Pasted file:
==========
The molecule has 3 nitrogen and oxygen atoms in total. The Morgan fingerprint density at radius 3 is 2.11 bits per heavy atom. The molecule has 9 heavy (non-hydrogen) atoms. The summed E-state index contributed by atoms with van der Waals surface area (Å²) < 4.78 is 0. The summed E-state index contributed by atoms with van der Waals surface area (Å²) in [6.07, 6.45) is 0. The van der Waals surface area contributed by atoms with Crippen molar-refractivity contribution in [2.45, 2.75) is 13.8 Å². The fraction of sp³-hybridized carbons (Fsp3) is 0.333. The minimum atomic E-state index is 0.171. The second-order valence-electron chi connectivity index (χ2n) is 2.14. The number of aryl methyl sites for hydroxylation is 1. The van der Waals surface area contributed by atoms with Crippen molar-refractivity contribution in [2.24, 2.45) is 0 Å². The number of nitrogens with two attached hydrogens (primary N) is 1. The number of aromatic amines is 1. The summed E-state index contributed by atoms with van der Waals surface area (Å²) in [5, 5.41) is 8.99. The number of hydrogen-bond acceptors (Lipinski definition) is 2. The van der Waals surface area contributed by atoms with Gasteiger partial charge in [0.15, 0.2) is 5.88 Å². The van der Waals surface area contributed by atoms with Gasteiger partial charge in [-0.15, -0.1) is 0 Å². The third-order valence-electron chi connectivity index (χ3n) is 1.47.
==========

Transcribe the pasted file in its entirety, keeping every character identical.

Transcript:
The molecule has 3 nitrogen and oxygen atoms in total. The Morgan fingerprint density at radius 3 is 2.11 bits per heavy atom. The molecule has 9 heavy (non-hydrogen) atoms. The summed E-state index contributed by atoms with van der Waals surface area (Å²) < 4.78 is 0. The summed E-state index contributed by atoms with van der Waals surface area (Å²) in [6.07, 6.45) is 0. The van der Waals surface area contributed by atoms with Crippen molar-refractivity contribution in [2.45, 2.75) is 13.8 Å². The fraction of sp³-hybridized carbons (Fsp3) is 0.333. The minimum atomic E-state index is 0.171. The second-order valence-electron chi connectivity index (χ2n) is 2.14. The number of aryl methyl sites for hydroxylation is 1. The van der Waals surface area contributed by atoms with Crippen molar-refractivity contribution in [2.24, 2.45) is 0 Å². The number of nitrogens with two attached hydrogens (primary N) is 1. The number of aromatic amines is 1. The summed E-state index contributed by atoms with van der Waals surface area (Å²) in [5, 5.41) is 8.99. The number of hydrogen-bond acceptors (Lipinski definition) is 2. The van der Waals surface area contributed by atoms with Gasteiger partial charge in [0.15, 0.2) is 5.88 Å². The van der Waals surface area contributed by atoms with Gasteiger partial charge in [-0.15, -0.1) is 0 Å². The third-order valence-electron chi connectivity index (χ3n) is 1.47.